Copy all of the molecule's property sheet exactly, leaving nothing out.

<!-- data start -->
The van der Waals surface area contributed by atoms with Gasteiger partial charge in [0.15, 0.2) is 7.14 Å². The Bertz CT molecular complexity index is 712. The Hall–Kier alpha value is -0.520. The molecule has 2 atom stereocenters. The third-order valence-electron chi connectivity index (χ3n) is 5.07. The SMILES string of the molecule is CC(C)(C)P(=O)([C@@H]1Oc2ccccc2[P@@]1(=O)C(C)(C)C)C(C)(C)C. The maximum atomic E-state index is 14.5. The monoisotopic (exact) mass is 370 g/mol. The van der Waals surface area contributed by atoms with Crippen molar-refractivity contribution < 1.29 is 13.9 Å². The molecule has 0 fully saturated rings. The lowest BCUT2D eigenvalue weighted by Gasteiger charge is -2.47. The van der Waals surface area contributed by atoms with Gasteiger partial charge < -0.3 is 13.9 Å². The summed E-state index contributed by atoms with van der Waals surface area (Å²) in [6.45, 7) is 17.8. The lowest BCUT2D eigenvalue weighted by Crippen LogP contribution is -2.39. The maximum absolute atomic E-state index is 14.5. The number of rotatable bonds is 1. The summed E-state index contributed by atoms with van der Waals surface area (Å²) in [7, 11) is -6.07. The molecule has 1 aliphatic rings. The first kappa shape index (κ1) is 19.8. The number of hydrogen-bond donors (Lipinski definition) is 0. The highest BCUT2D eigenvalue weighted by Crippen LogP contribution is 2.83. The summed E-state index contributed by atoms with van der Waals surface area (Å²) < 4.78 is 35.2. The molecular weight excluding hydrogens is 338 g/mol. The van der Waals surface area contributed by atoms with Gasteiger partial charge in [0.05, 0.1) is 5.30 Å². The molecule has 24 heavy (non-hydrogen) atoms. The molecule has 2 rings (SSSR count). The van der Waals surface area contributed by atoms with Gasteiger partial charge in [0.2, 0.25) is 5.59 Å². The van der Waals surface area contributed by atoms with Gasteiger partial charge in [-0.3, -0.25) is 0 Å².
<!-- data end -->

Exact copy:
The van der Waals surface area contributed by atoms with Gasteiger partial charge in [0.15, 0.2) is 7.14 Å². The Bertz CT molecular complexity index is 712. The Hall–Kier alpha value is -0.520. The molecule has 2 atom stereocenters. The third-order valence-electron chi connectivity index (χ3n) is 5.07. The SMILES string of the molecule is CC(C)(C)P(=O)([C@@H]1Oc2ccccc2[P@@]1(=O)C(C)(C)C)C(C)(C)C. The maximum atomic E-state index is 14.5. The monoisotopic (exact) mass is 370 g/mol. The van der Waals surface area contributed by atoms with Crippen molar-refractivity contribution < 1.29 is 13.9 Å². The molecule has 0 fully saturated rings. The lowest BCUT2D eigenvalue weighted by Gasteiger charge is -2.47. The van der Waals surface area contributed by atoms with Gasteiger partial charge < -0.3 is 13.9 Å². The summed E-state index contributed by atoms with van der Waals surface area (Å²) in [6.45, 7) is 17.8. The lowest BCUT2D eigenvalue weighted by Crippen LogP contribution is -2.39. The maximum absolute atomic E-state index is 14.5. The number of rotatable bonds is 1. The summed E-state index contributed by atoms with van der Waals surface area (Å²) in [7, 11) is -6.07. The molecule has 1 aliphatic rings. The first kappa shape index (κ1) is 19.8. The number of hydrogen-bond donors (Lipinski definition) is 0. The highest BCUT2D eigenvalue weighted by Crippen LogP contribution is 2.83. The summed E-state index contributed by atoms with van der Waals surface area (Å²) < 4.78 is 35.2. The molecular weight excluding hydrogens is 338 g/mol. The van der Waals surface area contributed by atoms with Gasteiger partial charge in [0.05, 0.1) is 5.30 Å². The molecule has 24 heavy (non-hydrogen) atoms. The molecule has 2 rings (SSSR count). The van der Waals surface area contributed by atoms with Gasteiger partial charge in [0.2, 0.25) is 5.59 Å². The van der Waals surface area contributed by atoms with Gasteiger partial charge in [-0.3, -0.25) is 0 Å².